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    I've been investigating the latest TSA requirements -- Without citing specific documents, and from the top of my head:

    1. It is ADVISED that all film be hand-inspected (place the film in one-quart Zip-Lock bags) and carried on board -- they have recognized the harmful potential of X-Rays. Some (/all?) of the automatic X-Ray equipment used to screen (randomly?) checked baggage are considerably more powerful than those used on carry-on baggage.

    2. ALL checked baggage must be left unlocked. Whether TSA-approved locks are still acceptable - I couldn't quite determine. Generally (information from other travelers), the first response WILL be to break the lock - and they only serve to draw suspicion.

    3. Again it is ADVISED (in light of #2, above), that ALL valuables be carried on board. I have an aluminum case for my gear ... and I'm fairly sure that it meets "under-seat" dimensions. I will visit the Airport a couple of days before my flight to verify this and other sundry "stuff".

    4. I WILL obtain and complete "Certificate of Registration for Personal Effects Taken Abroad" Forms (CBP Form 4457 - Department of Homeland Security - U.S. Customs and Border Protection) for all my gear. These are invaluable when re-entering the U.S. - Proving that you owned all that stuff (Serial Number traceability) when you left to fly overseas - and that you do not have to pay duty as if they were bought over there.

    5. We will rent a car and drive (Copenhagen to North Oland and return). We have already obtained our International Driving Permits from AAA - recognized in MOST European (and elsewhere -with the glaring exception of the United States - ?!?!?).

    One of my first stops in Copenhagen will be Ida Davidsens - for Smorrebrod. I last visitied that restaurant in 1985...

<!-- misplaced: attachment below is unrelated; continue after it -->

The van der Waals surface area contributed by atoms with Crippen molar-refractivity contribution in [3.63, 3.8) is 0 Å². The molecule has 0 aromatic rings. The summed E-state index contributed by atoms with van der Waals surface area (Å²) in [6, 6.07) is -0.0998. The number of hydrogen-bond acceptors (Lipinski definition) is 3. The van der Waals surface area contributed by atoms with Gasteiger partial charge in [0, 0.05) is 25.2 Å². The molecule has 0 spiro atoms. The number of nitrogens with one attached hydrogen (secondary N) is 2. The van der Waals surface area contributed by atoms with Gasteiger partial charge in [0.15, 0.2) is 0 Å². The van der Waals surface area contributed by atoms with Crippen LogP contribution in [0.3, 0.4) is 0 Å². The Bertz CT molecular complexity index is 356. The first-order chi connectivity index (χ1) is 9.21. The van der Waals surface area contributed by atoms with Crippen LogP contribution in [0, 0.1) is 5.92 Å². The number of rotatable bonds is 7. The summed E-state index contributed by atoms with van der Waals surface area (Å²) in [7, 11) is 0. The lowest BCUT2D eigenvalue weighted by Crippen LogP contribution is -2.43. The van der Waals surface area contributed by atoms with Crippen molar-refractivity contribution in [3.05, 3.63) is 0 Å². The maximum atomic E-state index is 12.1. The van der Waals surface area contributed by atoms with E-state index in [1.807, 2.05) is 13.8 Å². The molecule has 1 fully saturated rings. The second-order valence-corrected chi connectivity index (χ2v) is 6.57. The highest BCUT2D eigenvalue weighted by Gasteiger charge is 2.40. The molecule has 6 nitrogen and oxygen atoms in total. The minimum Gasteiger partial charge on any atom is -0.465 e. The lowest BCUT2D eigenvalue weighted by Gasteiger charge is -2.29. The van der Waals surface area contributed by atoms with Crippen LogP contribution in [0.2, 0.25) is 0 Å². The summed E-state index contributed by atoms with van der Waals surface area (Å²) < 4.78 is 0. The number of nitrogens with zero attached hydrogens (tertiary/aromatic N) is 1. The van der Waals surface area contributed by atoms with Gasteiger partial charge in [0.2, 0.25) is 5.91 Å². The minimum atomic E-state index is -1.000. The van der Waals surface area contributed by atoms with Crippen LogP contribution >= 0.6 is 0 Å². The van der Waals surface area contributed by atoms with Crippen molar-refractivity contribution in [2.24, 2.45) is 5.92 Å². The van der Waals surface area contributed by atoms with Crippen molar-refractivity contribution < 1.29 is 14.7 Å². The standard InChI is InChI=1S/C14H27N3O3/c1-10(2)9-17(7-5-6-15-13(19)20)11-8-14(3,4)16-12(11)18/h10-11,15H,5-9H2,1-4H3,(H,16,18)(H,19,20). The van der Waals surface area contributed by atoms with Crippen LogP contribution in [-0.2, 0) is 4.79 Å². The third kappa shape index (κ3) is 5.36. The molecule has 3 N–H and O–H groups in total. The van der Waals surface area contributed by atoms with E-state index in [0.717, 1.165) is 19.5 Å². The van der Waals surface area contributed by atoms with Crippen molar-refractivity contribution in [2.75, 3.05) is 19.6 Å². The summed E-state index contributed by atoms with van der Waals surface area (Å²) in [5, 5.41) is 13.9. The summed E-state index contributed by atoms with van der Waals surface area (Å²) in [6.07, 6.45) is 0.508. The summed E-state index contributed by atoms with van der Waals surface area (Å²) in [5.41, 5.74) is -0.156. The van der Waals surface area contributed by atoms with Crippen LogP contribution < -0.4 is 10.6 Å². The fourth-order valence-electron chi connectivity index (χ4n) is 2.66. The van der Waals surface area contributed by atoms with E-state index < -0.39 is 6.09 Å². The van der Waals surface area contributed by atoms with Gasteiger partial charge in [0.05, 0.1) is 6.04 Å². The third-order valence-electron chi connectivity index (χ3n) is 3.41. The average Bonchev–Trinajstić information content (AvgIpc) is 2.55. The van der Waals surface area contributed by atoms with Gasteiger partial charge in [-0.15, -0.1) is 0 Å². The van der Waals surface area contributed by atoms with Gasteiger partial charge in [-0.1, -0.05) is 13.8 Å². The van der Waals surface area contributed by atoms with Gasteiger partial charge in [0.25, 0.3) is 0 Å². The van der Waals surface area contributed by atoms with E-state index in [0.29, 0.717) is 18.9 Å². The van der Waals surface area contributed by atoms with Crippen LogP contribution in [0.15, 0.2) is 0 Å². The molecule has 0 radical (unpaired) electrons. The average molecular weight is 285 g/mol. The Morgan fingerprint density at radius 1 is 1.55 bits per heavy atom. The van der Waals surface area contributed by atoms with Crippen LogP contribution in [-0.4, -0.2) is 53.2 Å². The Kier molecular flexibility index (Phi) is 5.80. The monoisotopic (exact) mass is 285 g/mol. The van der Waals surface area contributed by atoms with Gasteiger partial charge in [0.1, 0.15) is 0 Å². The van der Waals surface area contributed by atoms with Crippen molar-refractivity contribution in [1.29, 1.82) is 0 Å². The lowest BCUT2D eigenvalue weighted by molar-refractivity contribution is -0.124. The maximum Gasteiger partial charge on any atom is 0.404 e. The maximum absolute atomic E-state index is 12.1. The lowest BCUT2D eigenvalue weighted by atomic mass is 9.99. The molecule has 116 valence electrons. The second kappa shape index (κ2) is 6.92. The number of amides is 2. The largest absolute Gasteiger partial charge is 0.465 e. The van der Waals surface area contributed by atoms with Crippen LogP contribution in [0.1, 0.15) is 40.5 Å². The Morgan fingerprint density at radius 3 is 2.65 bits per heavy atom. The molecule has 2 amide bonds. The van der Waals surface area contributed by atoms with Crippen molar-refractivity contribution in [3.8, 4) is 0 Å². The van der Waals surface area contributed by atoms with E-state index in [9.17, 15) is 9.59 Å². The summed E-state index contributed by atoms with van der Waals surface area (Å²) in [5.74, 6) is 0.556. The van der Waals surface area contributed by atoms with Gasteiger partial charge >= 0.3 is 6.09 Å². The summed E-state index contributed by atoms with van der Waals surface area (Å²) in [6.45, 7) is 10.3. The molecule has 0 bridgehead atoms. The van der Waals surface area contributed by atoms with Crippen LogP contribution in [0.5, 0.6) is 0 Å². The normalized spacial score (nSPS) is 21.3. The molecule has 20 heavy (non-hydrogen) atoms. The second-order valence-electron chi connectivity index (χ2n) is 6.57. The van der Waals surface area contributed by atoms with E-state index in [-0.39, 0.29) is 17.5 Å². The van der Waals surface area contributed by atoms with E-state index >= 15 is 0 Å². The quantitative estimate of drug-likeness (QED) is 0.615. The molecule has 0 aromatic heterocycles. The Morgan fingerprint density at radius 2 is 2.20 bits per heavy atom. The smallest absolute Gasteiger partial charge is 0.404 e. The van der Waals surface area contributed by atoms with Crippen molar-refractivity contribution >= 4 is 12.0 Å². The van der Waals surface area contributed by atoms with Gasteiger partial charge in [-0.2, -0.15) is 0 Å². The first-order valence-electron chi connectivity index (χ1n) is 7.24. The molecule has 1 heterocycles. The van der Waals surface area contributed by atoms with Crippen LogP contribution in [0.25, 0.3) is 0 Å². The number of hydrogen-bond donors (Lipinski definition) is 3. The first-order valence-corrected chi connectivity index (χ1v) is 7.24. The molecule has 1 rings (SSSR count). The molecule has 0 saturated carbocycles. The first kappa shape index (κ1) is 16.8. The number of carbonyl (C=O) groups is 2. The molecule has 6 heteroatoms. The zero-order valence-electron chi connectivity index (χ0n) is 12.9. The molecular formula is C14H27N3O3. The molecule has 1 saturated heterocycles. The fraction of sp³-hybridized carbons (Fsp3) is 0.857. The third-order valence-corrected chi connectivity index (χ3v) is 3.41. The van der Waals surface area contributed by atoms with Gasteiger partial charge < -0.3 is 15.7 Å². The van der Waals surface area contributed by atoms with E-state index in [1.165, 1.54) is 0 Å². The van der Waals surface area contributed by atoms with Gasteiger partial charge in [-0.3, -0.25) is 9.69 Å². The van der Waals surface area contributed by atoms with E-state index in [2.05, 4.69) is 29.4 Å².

Damn!! - Hotels in Copenhagen are EXPENSIVE!!!
     
  7. gr82bart

    gr82bart Member

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    You guys make traveling overseas sound like such a pain in the ass.

    Regards, Art.
     
  8. Nick Zentena

    Nick Zentena Member

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    Why would you need an AAA issued IDP in the USA? You'd need one issued by a non USA body. So if you're saying the AAA issued IDP isn't valid in the USA that makes perfect sense. :D

    If you're making plane changes check the baggage limits for each leg. Some of those discount European airlines have baggage limits smaller then a lens cap. Even BA last month severely limited baggage. :rolleyes:

    Instead of paying for overweight why not buy film there? Or even some clothing?
     
  9. Ed Sukach

    Ed Sukach Member

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    The International Driving Permit is issued by AAA in the United States ... and is valid elsewhere. I don't NEED it - and it is not recognized, therefore of no use - in the United States. Why? I don't know. Does that make sense? Not especially.

    We're flying on Icelandair (Boston - Keflavik - Copenhagen). I don't forsee a problem ("two bags per passenger") but I will check.

    From past experience, film is considerably more expensive in Europe, and there would be some sort of search involved to find 120 for the Hasselblads - and no guarantee I'll be able to find any particular film. Also, I'll be bringing exposed film back, with the same problems.